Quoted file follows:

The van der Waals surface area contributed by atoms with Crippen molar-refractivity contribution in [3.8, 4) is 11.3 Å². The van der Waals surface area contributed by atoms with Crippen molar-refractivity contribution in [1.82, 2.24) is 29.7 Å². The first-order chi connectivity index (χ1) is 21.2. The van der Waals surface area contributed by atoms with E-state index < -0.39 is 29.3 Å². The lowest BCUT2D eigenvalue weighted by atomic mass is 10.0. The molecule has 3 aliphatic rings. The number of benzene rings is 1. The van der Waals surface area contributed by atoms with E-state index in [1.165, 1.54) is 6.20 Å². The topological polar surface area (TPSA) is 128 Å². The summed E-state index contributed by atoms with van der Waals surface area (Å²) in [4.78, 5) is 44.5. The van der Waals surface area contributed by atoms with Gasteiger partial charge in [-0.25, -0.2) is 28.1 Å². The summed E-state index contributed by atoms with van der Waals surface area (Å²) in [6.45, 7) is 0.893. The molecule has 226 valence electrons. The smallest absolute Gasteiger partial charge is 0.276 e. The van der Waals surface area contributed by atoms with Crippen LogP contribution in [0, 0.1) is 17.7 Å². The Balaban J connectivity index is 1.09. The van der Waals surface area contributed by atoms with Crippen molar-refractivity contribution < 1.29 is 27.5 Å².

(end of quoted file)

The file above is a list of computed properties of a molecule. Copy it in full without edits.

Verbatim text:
The van der Waals surface area contributed by atoms with Crippen molar-refractivity contribution in [3.8, 4) is 11.3 Å². The van der Waals surface area contributed by atoms with Crippen molar-refractivity contribution in [1.82, 2.24) is 29.7 Å². The first-order chi connectivity index (χ1) is 21.2. The van der Waals surface area contributed by atoms with E-state index < -0.39 is 29.3 Å². The lowest BCUT2D eigenvalue weighted by atomic mass is 10.0. The molecule has 3 aliphatic rings. The number of benzene rings is 1. The van der Waals surface area contributed by atoms with E-state index in [1.165, 1.54) is 6.20 Å². The topological polar surface area (TPSA) is 128 Å². The summed E-state index contributed by atoms with van der Waals surface area (Å²) in [4.78, 5) is 44.5. The van der Waals surface area contributed by atoms with Gasteiger partial charge in [-0.25, -0.2) is 28.1 Å². The summed E-state index contributed by atoms with van der Waals surface area (Å²) in [6.45, 7) is 0.893. The molecule has 226 valence electrons. The smallest absolute Gasteiger partial charge is 0.276 e. The van der Waals surface area contributed by atoms with Crippen LogP contribution in [0, 0.1) is 17.7 Å². The Balaban J connectivity index is 1.09. The van der Waals surface area contributed by atoms with Crippen molar-refractivity contribution < 1.29 is 27.5 Å².